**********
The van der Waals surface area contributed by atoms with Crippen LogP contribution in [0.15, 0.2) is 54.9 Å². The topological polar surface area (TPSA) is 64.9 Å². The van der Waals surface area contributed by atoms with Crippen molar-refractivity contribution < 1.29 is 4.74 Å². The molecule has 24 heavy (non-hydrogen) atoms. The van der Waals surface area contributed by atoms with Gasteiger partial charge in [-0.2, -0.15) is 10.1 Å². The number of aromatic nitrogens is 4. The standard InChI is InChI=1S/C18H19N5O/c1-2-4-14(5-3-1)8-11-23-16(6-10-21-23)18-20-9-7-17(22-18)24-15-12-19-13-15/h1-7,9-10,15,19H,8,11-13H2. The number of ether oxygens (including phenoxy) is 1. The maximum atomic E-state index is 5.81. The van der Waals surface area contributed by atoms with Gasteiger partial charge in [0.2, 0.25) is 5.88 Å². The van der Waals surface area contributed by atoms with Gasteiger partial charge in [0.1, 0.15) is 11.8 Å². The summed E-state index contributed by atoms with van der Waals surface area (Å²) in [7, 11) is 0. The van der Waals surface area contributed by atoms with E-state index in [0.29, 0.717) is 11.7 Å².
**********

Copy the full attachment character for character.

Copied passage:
The van der Waals surface area contributed by atoms with Crippen LogP contribution in [0.15, 0.2) is 54.9 Å². The topological polar surface area (TPSA) is 64.9 Å². The van der Waals surface area contributed by atoms with Crippen molar-refractivity contribution < 1.29 is 4.74 Å². The molecule has 24 heavy (non-hydrogen) atoms. The van der Waals surface area contributed by atoms with Gasteiger partial charge in [-0.2, -0.15) is 10.1 Å². The number of aromatic nitrogens is 4. The standard InChI is InChI=1S/C18H19N5O/c1-2-4-14(5-3-1)8-11-23-16(6-10-21-23)18-20-9-7-17(22-18)24-15-12-19-13-15/h1-7,9-10,15,19H,8,11-13H2. The number of ether oxygens (including phenoxy) is 1. The maximum atomic E-state index is 5.81. The van der Waals surface area contributed by atoms with Gasteiger partial charge in [0.2, 0.25) is 5.88 Å². The van der Waals surface area contributed by atoms with Gasteiger partial charge in [0.1, 0.15) is 11.8 Å². The summed E-state index contributed by atoms with van der Waals surface area (Å²) in [7, 11) is 0. The van der Waals surface area contributed by atoms with E-state index in [0.29, 0.717) is 11.7 Å².